Wednesday, November 25, 2015
Tom Flanagan vs. Niitsitapi Debate (1)
Tom Flanagan, Professor Emeritus of the University of Calgary, debates the Niitsitapi (Blackfoot) regarding land claims in Southern Alberta. This debate was held two years ago.
Flanagan, originally an American, asserts that "European civilization was several thousand years more advanced than the Aboriginal cultures of North America both in technology and social organization" and uses this position to argue against the rights of Canadian First Nations.
Recently, he's written in the Globe and Mail, that the newly elected Liberal Party government of Canada should not sign on to the 2007 United Nations Declaration on the Rights of Indigenous People. He argues this because signing would require that Canadian resource industries get permission from and coordinate with First Nations when extracting resources on native land or otherwise using native territory.
Yale Belanger of the University of Lethbridge describes Flanagan's tone as "distasteful", "militant", and "sensationalist." He claims he echoes "the assimilation rhetoric of 19th century policy makers and politicians" which perpetuate a stereotyped image of First Nations as "uncivilized".
This line of argumentation, that aboriginal Non-European people are unworthy of equal protection under the law, including the right of sovereignty in their traditional territories, because they are less "civilized" than people of European ancestry, goes unquestioned in most circles of academia, in journalism, in many areas of anthropology, often in evolutionary biology and in the courts, at all levels, in Canada and in the United States.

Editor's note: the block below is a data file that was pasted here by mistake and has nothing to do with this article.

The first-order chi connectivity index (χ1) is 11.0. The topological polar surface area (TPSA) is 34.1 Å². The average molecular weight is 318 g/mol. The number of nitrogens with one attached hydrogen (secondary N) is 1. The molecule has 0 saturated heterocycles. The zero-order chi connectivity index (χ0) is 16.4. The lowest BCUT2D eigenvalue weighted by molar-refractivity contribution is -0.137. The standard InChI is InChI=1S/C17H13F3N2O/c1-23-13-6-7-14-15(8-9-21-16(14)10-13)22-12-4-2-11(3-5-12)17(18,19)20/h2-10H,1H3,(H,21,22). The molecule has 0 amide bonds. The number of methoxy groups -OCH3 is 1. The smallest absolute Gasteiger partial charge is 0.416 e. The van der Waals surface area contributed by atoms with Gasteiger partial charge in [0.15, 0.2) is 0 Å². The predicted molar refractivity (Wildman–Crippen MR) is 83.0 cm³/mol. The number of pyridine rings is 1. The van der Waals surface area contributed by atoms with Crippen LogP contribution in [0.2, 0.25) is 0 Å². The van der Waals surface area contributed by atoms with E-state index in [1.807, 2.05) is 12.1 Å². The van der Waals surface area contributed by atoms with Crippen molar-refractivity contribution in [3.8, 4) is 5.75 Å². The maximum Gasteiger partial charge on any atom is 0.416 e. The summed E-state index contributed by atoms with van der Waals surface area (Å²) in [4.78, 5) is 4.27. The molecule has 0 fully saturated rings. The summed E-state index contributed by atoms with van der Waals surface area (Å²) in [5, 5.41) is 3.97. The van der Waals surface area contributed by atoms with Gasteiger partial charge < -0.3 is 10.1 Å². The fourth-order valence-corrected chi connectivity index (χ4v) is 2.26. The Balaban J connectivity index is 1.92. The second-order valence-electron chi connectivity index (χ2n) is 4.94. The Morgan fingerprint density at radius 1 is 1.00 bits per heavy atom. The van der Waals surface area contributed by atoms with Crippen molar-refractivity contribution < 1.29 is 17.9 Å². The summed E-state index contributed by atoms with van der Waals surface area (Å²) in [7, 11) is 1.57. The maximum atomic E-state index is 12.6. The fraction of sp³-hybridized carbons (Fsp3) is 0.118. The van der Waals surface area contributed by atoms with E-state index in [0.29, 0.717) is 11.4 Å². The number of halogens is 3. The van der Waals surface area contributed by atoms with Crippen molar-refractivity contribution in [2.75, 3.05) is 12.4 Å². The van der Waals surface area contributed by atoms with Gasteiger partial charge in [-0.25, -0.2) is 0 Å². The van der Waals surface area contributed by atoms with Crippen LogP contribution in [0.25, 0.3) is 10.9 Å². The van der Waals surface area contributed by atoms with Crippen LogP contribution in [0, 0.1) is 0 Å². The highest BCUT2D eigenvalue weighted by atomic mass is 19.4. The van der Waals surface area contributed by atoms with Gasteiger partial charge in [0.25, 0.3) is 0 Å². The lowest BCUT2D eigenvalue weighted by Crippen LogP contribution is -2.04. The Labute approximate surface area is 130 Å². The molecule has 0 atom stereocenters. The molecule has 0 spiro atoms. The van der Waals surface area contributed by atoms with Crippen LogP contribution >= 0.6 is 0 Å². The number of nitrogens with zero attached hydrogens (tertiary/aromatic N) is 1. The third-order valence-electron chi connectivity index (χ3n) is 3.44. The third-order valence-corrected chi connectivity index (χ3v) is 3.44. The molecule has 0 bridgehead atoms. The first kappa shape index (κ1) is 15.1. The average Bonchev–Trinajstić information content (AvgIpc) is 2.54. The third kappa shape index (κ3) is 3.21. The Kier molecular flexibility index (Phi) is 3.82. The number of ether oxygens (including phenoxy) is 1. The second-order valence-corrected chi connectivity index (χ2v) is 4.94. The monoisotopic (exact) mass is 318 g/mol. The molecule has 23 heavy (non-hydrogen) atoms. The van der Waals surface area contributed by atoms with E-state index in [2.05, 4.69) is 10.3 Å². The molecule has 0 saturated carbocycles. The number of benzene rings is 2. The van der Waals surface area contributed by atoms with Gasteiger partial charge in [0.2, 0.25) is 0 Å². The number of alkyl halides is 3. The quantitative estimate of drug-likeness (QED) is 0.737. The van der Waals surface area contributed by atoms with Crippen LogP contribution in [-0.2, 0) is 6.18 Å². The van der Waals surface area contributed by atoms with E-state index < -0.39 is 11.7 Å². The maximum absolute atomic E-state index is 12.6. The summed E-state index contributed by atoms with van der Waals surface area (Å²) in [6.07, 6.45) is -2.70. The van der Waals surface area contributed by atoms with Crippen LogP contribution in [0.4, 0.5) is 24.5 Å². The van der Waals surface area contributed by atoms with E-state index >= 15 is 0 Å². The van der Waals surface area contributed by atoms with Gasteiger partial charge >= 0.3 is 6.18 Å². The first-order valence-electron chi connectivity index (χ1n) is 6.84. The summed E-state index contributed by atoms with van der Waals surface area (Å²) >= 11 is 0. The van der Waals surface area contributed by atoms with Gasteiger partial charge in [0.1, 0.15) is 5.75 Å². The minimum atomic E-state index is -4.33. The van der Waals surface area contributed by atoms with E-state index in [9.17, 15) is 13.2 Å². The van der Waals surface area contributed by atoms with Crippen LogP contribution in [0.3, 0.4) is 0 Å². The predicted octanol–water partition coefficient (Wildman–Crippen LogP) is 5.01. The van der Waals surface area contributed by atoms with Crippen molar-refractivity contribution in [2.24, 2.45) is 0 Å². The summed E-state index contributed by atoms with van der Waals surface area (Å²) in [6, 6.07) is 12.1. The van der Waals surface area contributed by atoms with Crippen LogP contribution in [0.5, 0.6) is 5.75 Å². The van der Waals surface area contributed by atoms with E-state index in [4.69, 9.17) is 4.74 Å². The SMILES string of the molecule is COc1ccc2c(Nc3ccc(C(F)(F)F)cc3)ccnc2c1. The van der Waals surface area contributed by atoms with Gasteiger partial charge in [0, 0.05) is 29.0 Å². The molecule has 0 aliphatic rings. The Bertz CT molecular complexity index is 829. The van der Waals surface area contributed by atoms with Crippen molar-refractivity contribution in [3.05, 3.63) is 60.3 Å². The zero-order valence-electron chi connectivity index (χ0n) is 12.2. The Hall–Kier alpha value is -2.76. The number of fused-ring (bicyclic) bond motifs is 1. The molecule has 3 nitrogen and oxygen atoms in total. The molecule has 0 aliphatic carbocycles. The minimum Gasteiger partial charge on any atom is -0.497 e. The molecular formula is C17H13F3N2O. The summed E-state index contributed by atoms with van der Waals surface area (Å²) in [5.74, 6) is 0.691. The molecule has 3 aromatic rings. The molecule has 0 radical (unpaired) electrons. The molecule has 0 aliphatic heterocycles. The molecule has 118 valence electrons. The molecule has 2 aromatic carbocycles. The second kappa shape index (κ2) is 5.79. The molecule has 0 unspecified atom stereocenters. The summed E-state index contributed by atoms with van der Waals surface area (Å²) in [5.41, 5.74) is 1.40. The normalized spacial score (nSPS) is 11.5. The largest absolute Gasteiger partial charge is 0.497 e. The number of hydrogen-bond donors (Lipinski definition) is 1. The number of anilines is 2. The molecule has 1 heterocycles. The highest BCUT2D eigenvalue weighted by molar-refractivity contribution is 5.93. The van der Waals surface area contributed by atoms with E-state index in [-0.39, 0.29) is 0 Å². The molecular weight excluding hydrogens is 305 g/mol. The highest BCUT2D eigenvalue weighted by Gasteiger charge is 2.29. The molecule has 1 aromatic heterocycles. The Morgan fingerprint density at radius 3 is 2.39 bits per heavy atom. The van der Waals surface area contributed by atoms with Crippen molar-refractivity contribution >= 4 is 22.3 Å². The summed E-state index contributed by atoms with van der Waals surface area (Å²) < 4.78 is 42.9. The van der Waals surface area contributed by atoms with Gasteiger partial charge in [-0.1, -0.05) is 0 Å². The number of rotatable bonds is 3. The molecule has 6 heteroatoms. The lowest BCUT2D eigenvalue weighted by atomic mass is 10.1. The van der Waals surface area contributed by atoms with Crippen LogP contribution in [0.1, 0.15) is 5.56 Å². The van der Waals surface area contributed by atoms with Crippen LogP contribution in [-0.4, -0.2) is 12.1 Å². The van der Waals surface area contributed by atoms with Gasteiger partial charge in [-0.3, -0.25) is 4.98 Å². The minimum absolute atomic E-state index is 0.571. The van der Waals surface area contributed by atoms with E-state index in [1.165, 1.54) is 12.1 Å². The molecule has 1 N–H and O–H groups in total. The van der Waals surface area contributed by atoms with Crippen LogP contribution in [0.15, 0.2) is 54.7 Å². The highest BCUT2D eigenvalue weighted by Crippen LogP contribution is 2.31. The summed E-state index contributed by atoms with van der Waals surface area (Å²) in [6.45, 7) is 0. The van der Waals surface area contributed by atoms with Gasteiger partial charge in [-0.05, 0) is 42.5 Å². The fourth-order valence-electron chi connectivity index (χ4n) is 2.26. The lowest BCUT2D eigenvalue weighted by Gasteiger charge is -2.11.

From the video:
Niitsitapi: ". . . with individual laws, with individual values, with individual interests, to our own, to our own . . . what makes us Niitsitapi, in our language in Blackfoot, we call ourselves the Real People, that's the problem . . . we can talk about all these other things . . . until the Government [of Canada] recognizes us individually, and begins to deal with us nation to nation, then you will see that change. You said it's not practical for the Government? Well, it wasn't practical for our people to be put on little reserves like cattle and keep us there. When we had all this land before Europeans came to our home. That's the problem."
Flanagan: "What does it mean when you say you're going to deal nation to nation . . . like Canada deals nation to nation with the United States, or France, or Guatemala . . ."
Niitsitapi: "You think that we didn't have resources? We have resources. We have water on our reserves. We have oil on our reserves. We have people on our reserves that can contribute, that do contribute."
Flanagan: "Yeah, and if you're gonna have oil, you're got to have a legal framework to pump it out and sell it."
Niitsitapi: "But that's your standard, not ours."
Flanagan: "What are you going to do with the oil that you don't pump out?"
Niitsitapi: "That's all coming from a European perspective. You're not understanding us."
Flanagan: "Well I guess I don't understand what you're going to do with oil two thousand feet below the surface unless you use a technical means to pump it out and sell it."
Niitsitapi: "What about the rights of individual people to be able to enjoy the sacredness of our lands? When it's extracted by oil companies, and their damaging our people's lives, like this lady is talking about, that's the problem. You're not understanding us."